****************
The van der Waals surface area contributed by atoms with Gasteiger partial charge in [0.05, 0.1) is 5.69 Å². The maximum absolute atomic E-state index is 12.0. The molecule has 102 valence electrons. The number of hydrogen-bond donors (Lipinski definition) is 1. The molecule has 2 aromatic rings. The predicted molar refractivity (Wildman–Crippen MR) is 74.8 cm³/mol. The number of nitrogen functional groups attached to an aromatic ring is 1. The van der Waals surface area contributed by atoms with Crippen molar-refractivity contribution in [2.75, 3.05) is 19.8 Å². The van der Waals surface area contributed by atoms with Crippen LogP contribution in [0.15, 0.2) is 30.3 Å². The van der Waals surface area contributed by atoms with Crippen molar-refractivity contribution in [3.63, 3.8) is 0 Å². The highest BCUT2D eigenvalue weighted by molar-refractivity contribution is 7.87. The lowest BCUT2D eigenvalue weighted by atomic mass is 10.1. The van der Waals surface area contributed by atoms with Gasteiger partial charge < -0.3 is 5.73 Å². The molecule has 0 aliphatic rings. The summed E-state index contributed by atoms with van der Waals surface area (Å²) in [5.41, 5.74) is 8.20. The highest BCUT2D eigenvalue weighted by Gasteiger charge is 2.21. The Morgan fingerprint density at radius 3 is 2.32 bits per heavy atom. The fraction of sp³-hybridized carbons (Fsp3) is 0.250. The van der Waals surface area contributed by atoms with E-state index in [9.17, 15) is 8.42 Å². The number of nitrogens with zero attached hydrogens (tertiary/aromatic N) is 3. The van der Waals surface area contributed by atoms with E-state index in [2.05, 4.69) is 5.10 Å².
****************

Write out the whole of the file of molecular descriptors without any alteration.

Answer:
The van der Waals surface area contributed by atoms with Gasteiger partial charge in [0.05, 0.1) is 5.69 Å². The maximum absolute atomic E-state index is 12.0. The molecule has 102 valence electrons. The number of hydrogen-bond donors (Lipinski definition) is 1. The molecule has 2 aromatic rings. The predicted molar refractivity (Wildman–Crippen MR) is 74.8 cm³/mol. The number of nitrogen functional groups attached to an aromatic ring is 1. The van der Waals surface area contributed by atoms with Crippen molar-refractivity contribution in [2.75, 3.05) is 19.8 Å². The van der Waals surface area contributed by atoms with Crippen LogP contribution in [0.15, 0.2) is 30.3 Å². The van der Waals surface area contributed by atoms with Crippen molar-refractivity contribution in [3.63, 3.8) is 0 Å². The highest BCUT2D eigenvalue weighted by molar-refractivity contribution is 7.87. The lowest BCUT2D eigenvalue weighted by atomic mass is 10.1. The van der Waals surface area contributed by atoms with Gasteiger partial charge < -0.3 is 5.73 Å². The molecule has 0 aliphatic rings. The summed E-state index contributed by atoms with van der Waals surface area (Å²) in [5.41, 5.74) is 8.20. The highest BCUT2D eigenvalue weighted by Gasteiger charge is 2.21. The Morgan fingerprint density at radius 3 is 2.32 bits per heavy atom. The fraction of sp³-hybridized carbons (Fsp3) is 0.250. The van der Waals surface area contributed by atoms with E-state index in [9.17, 15) is 8.42 Å². The number of nitrogens with zero attached hydrogens (tertiary/aromatic N) is 3. The van der Waals surface area contributed by atoms with E-state index in [2.05, 4.69) is 5.10 Å².